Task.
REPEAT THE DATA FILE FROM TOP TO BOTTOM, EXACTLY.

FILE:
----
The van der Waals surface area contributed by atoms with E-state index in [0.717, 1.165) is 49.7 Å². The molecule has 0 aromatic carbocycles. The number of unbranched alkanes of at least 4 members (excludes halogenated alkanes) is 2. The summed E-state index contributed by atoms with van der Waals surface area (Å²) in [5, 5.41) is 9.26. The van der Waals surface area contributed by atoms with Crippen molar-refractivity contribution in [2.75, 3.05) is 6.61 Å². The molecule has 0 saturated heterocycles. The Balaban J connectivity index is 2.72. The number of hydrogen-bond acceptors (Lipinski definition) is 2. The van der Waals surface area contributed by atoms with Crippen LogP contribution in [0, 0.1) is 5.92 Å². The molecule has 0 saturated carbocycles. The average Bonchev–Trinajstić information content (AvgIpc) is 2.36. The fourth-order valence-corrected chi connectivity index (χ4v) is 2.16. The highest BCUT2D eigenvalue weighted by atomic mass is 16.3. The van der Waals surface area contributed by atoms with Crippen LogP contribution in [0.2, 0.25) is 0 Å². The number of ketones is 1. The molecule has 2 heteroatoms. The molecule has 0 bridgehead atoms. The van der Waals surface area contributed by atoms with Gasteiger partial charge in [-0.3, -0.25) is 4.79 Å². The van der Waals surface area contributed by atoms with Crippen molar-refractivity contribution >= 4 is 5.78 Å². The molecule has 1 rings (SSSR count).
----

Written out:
The van der Waals surface area contributed by atoms with E-state index in [0.717, 1.165) is 49.7 Å². The molecule has 0 aromatic carbocycles. The number of unbranched alkanes of at least 4 members (excludes halogenated alkanes) is 2. The summed E-state index contributed by atoms with van der Waals surface area (Å²) in [5, 5.41) is 9.26. The van der Waals surface area contributed by atoms with Crippen molar-refractivity contribution in [2.75, 3.05) is 6.61 Å². The molecule has 0 saturated heterocycles. The Balaban J connectivity index is 2.72. The number of hydrogen-bond acceptors (Lipinski definition) is 2. The van der Waals surface area contributed by atoms with Crippen LogP contribution in [0, 0.1) is 5.92 Å². The molecule has 0 saturated carbocycles. The average Bonchev–Trinajstić information content (AvgIpc) is 2.36. The fourth-order valence-corrected chi connectivity index (χ4v) is 2.16. The highest BCUT2D eigenvalue weighted by atomic mass is 16.3. The van der Waals surface area contributed by atoms with Crippen LogP contribution in [0.2, 0.25) is 0 Å². The number of ketones is 1. The molecule has 2 heteroatoms. The molecule has 0 bridgehead atoms. The van der Waals surface area contributed by atoms with Gasteiger partial charge in [-0.3, -0.25) is 4.79 Å². The van der Waals surface area contributed by atoms with Crippen molar-refractivity contribution >= 4 is 5.78 Å². The molecule has 1 rings (SSSR count).